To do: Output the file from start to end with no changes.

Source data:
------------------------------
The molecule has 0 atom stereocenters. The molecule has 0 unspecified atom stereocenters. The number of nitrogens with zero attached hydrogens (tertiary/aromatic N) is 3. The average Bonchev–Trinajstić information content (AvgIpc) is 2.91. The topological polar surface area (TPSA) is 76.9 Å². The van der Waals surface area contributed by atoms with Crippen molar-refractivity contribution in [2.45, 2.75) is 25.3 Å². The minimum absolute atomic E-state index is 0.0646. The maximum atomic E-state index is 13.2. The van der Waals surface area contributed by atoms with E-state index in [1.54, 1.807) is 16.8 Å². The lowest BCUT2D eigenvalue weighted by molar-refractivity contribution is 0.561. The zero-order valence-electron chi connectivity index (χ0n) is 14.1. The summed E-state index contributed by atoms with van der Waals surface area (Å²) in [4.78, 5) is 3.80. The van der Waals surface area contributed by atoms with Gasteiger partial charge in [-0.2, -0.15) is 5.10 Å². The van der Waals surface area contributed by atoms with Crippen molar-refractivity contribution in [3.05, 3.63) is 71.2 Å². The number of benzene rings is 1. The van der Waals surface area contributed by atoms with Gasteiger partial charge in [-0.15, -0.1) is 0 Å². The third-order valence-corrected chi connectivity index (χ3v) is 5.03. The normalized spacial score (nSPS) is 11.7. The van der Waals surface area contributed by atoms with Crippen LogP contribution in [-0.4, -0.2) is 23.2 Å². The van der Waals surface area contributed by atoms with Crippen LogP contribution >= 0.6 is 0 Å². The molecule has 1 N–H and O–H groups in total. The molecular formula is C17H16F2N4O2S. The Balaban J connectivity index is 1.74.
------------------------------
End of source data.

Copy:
The molecule has 0 atom stereocenters. The molecule has 0 unspecified atom stereocenters. The number of nitrogens with zero attached hydrogens (tertiary/aromatic N) is 3. The average Bonchev–Trinajstić information content (AvgIpc) is 2.91. The topological polar surface area (TPSA) is 76.9 Å². The van der Waals surface area contributed by atoms with Crippen molar-refractivity contribution in [2.45, 2.75) is 25.3 Å². The minimum absolute atomic E-state index is 0.0646. The maximum atomic E-state index is 13.2. The van der Waals surface area contributed by atoms with E-state index in [1.54, 1.807) is 16.8 Å². The lowest BCUT2D eigenvalue weighted by molar-refractivity contribution is 0.561. The zero-order valence-electron chi connectivity index (χ0n) is 14.1. The summed E-state index contributed by atoms with van der Waals surface area (Å²) in [4.78, 5) is 3.80. The van der Waals surface area contributed by atoms with Gasteiger partial charge in [-0.2, -0.15) is 5.10 Å². The van der Waals surface area contributed by atoms with Crippen molar-refractivity contribution in [3.05, 3.63) is 71.2 Å². The number of benzene rings is 1. The van der Waals surface area contributed by atoms with Gasteiger partial charge in [-0.15, -0.1) is 0 Å². The third-order valence-corrected chi connectivity index (χ3v) is 5.03. The normalized spacial score (nSPS) is 11.7. The van der Waals surface area contributed by atoms with Crippen LogP contribution in [-0.4, -0.2) is 23.2 Å². The van der Waals surface area contributed by atoms with Crippen LogP contribution >= 0.6 is 0 Å². The molecule has 1 N–H and O–H groups in total. The molecular formula is C17H16F2N4O2S. The Balaban J connectivity index is 1.74.